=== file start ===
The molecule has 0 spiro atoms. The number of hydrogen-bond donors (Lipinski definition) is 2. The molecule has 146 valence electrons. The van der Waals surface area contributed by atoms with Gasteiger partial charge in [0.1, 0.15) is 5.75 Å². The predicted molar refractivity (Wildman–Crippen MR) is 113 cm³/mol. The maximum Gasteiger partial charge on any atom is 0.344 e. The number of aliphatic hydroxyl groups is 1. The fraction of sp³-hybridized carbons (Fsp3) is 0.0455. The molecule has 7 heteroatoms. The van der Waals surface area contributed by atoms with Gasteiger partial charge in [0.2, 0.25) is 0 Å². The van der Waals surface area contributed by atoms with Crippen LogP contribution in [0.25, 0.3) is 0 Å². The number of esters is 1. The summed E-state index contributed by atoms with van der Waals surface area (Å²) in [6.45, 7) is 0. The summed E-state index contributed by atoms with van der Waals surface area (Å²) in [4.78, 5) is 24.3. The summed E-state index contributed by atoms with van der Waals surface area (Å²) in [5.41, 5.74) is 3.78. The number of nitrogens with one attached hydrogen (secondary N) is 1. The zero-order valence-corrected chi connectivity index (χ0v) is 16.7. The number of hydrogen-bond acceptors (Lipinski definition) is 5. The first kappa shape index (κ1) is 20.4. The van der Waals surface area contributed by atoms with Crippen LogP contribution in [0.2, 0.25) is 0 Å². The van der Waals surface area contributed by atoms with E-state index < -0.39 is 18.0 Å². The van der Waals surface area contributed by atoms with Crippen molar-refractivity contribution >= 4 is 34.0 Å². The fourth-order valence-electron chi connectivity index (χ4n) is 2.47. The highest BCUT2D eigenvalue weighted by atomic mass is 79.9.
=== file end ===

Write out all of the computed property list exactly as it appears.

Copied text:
The molecule has 0 spiro atoms. The number of hydrogen-bond donors (Lipinski definition) is 2. The molecule has 146 valence electrons. The van der Waals surface area contributed by atoms with Gasteiger partial charge in [0.1, 0.15) is 5.75 Å². The predicted molar refractivity (Wildman–Crippen MR) is 113 cm³/mol. The maximum Gasteiger partial charge on any atom is 0.344 e. The number of aliphatic hydroxyl groups is 1. The fraction of sp³-hybridized carbons (Fsp3) is 0.0455. The molecule has 7 heteroatoms. The van der Waals surface area contributed by atoms with Gasteiger partial charge in [0.2, 0.25) is 0 Å². The van der Waals surface area contributed by atoms with Crippen LogP contribution in [0.25, 0.3) is 0 Å². The number of esters is 1. The summed E-state index contributed by atoms with van der Waals surface area (Å²) in [6.45, 7) is 0. The summed E-state index contributed by atoms with van der Waals surface area (Å²) in [4.78, 5) is 24.3. The summed E-state index contributed by atoms with van der Waals surface area (Å²) in [5.41, 5.74) is 3.78. The number of nitrogens with one attached hydrogen (secondary N) is 1. The zero-order valence-corrected chi connectivity index (χ0v) is 16.7. The number of hydrogen-bond acceptors (Lipinski definition) is 5. The first kappa shape index (κ1) is 20.4. The van der Waals surface area contributed by atoms with Crippen LogP contribution in [0.2, 0.25) is 0 Å². The van der Waals surface area contributed by atoms with E-state index < -0.39 is 18.0 Å². The van der Waals surface area contributed by atoms with Crippen molar-refractivity contribution >= 4 is 34.0 Å². The fourth-order valence-electron chi connectivity index (χ4n) is 2.47. The highest BCUT2D eigenvalue weighted by atomic mass is 79.9.